Whence Conflict?

In previous posts, I’ve talked about a necessary ingredient in your novel (indeed, in all fiction): conflict. So what should the conflict be? Sometimes it’s obvious, for example your novel on star-crossed lovers. Other times it may not be.

When you think about your next novel, you start with a hazy picture in your mind. In fact, the conflict may be the first thing you see: a couple loses their only child because of a doctor’s (perceived) incompetence. With that you can construct characters. Clearly you need a man and a woman. And maybe a boy or girl. Oh, the doctor. Maybe a lawyer or two. Throw in a judge. Starting with the conflict opens up whole new vistas.

Ah, but perhaps you’re writing your next romance novel. The characters are standard: a (few) women and an irresistible man (or two). But hasn’t every possible romance novel been written? Hmph. You’re stumped for an appropriate conflict. After all, the whole point of a novel is to watch your characters interact as they deal with (and hopefully resolve) the conflict. Sometimes there are multiple levels of conflict. Perhaps the background setting is World War II—a gigantic conflict. Inside that might be a conflict between resistance groups in Vichy France. And so on. You can’t solve the WWII conundrum, but you can focus on your resistance fighters and (perhaps) keep them from killing each other (or worse, ratting them out to the Vichy government).

Here are a few ideas. As you read through these, think of more (and put them in a comment).

Between your character and him- or herself:

  • Cancer
  • A miscarriage
  • Overcoming debilitating shyness
  • …or a stutter
  • A deep look into the character’s past
  • Man vs Nature—plane crash or car wreck or sudden snowstorm while hiking, etc.
  • Sudden change in circumstances (house burns down, husband dies, swindled)
  • Finding religion
  • Losing religion
  • Mental illness (I know about this one: I’m bipolar)

Between two people:

  • Two decent, honorable people who misunderstand each other’s intentions (crotchety old farmer vs up and coming real estate agent)
  • Evading an assassin
  • Being the assassin
  • Stingy father vs vagrant son
  • The usual marital problems, although this has probably been worked over pretty thoroughly
  • Two middle-aged spinster sisters at each other because one thinks the other destroyed an opportunity for marriage
  • All sorts of gay and lesbian stuff, although this is perhaps a little too politically correct these days. You need a twist. Instead of a college student coming home and outing himself to his parents, have the father out himself to the children while his wife struggles to keep the love they’ve developed during 25 years of marriage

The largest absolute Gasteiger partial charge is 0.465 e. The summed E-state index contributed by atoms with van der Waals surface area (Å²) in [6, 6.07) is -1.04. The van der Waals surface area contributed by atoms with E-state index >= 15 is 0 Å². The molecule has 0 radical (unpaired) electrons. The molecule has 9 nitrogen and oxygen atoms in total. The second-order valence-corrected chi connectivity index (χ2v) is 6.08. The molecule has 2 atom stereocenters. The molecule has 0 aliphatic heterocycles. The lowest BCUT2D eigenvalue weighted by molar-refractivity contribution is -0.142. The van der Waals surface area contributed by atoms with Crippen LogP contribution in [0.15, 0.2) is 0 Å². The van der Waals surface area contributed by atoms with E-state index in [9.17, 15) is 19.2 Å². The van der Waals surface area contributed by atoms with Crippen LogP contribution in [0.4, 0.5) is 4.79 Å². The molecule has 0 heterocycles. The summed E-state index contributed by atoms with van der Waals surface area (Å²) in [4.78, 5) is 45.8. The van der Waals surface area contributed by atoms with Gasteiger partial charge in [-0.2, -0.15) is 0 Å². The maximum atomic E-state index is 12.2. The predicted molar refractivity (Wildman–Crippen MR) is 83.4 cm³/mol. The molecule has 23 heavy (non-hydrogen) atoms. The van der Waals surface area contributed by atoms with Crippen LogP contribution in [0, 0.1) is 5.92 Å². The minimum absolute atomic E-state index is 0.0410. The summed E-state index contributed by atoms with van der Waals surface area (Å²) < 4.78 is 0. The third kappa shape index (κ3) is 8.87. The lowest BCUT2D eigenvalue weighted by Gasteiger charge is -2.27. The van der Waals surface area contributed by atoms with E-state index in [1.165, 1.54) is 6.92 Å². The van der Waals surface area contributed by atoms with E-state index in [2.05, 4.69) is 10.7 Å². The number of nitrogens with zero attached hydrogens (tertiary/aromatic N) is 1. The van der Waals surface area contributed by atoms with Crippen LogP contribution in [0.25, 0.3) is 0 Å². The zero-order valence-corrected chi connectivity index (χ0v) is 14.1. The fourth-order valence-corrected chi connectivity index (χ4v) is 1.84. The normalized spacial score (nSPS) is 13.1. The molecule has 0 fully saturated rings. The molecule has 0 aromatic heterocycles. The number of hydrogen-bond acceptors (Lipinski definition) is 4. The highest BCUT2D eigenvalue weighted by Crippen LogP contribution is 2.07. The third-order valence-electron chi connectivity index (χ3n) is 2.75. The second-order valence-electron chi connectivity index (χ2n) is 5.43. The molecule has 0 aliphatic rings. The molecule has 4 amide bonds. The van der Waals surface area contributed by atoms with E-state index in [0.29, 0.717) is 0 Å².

• People operating on different information (the old proverbial blind men describing the elephant). Naturally, they have to work at cross purposes.
  • Busybodies and gossips
  • Ah, the root of all evil: the love of money! So wonderfully corrosive. Follow the relationship between a high-achieving father and his studious, contemplative son (or daughter).
  • Here’s a topical one: an honest mutual fund manager finds himself inexorably drawn into creating a Ponzi scheme. (Madoff, move over!)
  • A desperate government employee is driven to accept a bribe and someone blows the whistle

Mysteries (not my forte, but some possibilities):

  • Four rather nasty kids stand to inherit millions. Which one killed Dad?
  • An art theft (you’d better know your stuff for this one!)
  • Police procedural: finding a gang member’s killer when your hero cop thinks the killer did the world a favor
  • An old widow vs an identity thief

Now those above all deal pretty much with novels set in our time and day, but you can easily adapt them to fantasy:

  • The starship discovers a new planet full of hostile and well-armed crazies
  • The old witch casts an evil spell on the young prince
  • A mystery disease slowly turns people green
  • Suddenly no one on the planet can have a child and everyone grows too old to care for themselves
  • White supremacists succeed in taking over Idaho and keep the Federal forces at bay
  • A woman that our hero killed comes back as a ghost and taunts him into madness
  • War in the heavens: the angels revolt! (Check Revelations 12:7 for this one).
  • A child leads armored knights into battle and outwits the evil King Gruesome
  • The King wants his second son to have the throne and tries to kill his firstborn (and the firstborn is already scheming to off his brother and his old man)

It goes on, doesn’t it! Pick a few and jot down what characters you might need to make the conflict really sizzle.

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